The Great Hunt: Page 84
Named Pedra, she was a short, wiry woman, a little older than Nynaeve, and with a briskness always in her voice. "You're given this time because it is your first day, but I'll expect you in the scullery when the gong sounds High, and not one moment later."
Egwene curtsied, then stuck out her tongue at the Accepted's retreating back. It might have been only the evening before that Sheriam had finally put her name in the novice book, but already she knew she did not like Pedra. She pushed open the door and went in.
The room was plain and small, with white walls, and there was a young woman, with reddish gold hair spilling around her shoulders, sitting on one of two hard benches. The floor was bare; novices did not get much use of rooms with carpets. Egwene thought the girl was about her own age, but there was a dignity and selfpossession about her that made her seem older. The plainly cut novice dress appeared somehow more, on her. Elegant. That was it.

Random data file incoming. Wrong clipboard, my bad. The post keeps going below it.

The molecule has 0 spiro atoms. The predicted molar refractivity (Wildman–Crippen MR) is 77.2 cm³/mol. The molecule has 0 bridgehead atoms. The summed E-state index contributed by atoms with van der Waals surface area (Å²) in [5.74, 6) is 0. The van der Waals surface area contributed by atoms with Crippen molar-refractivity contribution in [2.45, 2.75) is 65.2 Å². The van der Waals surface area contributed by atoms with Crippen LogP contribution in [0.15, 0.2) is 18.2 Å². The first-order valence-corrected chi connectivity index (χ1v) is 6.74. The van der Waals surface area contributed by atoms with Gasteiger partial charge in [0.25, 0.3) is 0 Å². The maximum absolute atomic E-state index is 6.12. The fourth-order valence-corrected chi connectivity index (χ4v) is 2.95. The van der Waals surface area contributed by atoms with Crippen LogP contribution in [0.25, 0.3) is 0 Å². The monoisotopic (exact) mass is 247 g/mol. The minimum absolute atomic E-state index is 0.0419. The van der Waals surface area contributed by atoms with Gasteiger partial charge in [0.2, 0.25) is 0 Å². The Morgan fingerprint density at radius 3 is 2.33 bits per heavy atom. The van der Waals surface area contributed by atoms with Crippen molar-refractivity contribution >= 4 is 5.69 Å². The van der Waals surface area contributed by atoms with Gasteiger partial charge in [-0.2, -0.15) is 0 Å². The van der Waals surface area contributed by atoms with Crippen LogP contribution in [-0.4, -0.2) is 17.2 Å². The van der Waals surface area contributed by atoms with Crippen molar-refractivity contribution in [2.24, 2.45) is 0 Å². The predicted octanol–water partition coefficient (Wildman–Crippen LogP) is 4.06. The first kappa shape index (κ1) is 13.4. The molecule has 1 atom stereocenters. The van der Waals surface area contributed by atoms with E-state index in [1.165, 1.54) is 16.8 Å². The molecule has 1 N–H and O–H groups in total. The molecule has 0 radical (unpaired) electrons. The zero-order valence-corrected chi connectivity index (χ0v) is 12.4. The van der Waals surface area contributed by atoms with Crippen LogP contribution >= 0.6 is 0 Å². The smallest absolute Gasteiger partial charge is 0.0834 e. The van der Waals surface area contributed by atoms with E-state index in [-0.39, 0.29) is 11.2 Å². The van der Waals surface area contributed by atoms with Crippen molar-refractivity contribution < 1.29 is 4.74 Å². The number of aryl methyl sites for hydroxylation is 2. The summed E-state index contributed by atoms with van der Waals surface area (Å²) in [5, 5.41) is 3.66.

"My name is Elayne," she said. She tilted her head, studying Egwene. "And you are Egwene. From Emond's Field, in the Two Rivers." She said it as if it had some significance, but went right on anyway. "Someone who has been here a little while is always assigned to a new novice for a few days, to help her find her way. Sit, please."
Egwene took the other bench, facing Elayne. "I thought the Aes Sedai would teach me, now that I'm finally a novice. But all that's happened so far is that Pedra woke me a good two hours before first light and put me to sweeping the halls. She says I have to help wash dishes after dinner, too."